Blames tangled-up supply chains but not what’s causing supply chains to get tangled up in the first place: The most grotesquely overstimulated economy ever.
Fed Chair Jerome Powell, during a panel discussion hosted by the ECB today, admitted again that inflation pressures would run into 2022 and blamed “bottlenecks and supply chain problems not getting better” and admitted they are “in fact at the margins apparently getting a little bit worse.”
“The current inflation spike is really a consequence of supply constraints meeting very strong demand, and that is all associated with the reopening of the economy, which is a process that will have a beginning, a middle and an end,” he said.
OK, good, he almost gets it: “very strong demand” is causing this. But where the heck does this “very strong demand” come from?
Here’s where: The most grotesquely overstimulated economy ever.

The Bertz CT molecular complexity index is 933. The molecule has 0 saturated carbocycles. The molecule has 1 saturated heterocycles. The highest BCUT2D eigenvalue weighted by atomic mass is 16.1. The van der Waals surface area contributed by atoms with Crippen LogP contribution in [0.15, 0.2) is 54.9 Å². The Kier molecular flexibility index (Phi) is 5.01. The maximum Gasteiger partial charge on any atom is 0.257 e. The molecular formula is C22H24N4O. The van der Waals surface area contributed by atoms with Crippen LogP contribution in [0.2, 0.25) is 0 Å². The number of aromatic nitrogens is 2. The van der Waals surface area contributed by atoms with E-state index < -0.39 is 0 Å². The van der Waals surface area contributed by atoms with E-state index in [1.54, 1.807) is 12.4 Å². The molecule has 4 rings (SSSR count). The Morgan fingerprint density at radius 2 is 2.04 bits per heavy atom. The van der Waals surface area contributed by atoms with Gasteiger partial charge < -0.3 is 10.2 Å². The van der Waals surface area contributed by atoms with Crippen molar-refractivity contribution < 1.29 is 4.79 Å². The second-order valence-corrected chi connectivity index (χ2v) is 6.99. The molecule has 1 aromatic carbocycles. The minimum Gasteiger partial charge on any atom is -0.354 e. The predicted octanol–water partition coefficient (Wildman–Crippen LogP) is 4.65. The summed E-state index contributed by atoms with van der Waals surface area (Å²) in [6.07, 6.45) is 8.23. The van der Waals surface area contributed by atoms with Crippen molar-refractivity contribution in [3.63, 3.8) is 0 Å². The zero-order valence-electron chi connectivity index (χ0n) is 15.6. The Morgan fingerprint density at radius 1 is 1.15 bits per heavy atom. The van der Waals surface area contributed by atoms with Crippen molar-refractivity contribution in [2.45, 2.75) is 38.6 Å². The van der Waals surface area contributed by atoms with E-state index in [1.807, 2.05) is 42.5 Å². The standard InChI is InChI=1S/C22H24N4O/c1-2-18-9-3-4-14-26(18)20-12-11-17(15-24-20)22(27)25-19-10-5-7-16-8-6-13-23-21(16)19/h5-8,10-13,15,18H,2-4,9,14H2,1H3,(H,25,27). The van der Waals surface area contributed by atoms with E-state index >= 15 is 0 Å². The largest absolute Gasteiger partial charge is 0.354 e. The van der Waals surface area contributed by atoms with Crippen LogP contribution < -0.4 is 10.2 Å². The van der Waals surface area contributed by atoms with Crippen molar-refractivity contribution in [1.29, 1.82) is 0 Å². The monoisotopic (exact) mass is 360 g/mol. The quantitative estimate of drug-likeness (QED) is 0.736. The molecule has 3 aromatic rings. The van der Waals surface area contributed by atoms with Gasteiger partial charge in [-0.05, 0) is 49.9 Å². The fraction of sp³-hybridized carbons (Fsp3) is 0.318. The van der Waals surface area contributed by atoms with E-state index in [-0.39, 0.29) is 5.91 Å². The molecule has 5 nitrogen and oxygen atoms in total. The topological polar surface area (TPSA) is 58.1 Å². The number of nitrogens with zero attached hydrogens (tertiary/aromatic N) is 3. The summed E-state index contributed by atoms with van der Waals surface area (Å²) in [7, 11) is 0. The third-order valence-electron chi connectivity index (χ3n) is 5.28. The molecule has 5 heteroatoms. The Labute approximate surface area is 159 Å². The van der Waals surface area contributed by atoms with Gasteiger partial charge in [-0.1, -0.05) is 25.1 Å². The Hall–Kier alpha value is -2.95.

The Fed has handed out $4.5 trillion to investors in 18 months, and repressed short-term interest rates to near 0%, and long-term interest rates (via the $120 billion a month in bond purchases) to ridiculously low levels, and this has inflated asset prices, including home prices, and beneficiaries are feeling rich and flush, and they’re going out and borrowing against their assets and buying $70,000 pickup trucks, electronic devices, yachts, second and third homes, and a million other things. That’s where much of the demand comes from.
The other part of the demand comes from the government, which spread $5 trillion in borrowed money around over the past 18 months – stimulus checks, forgivable PPP loans (over $800 billion), extra unemployment benefits, funds sent to states to spend how they see fit, to airlines and other big companies to bail them out, which then used this money to buy out their employees that then spent this money.
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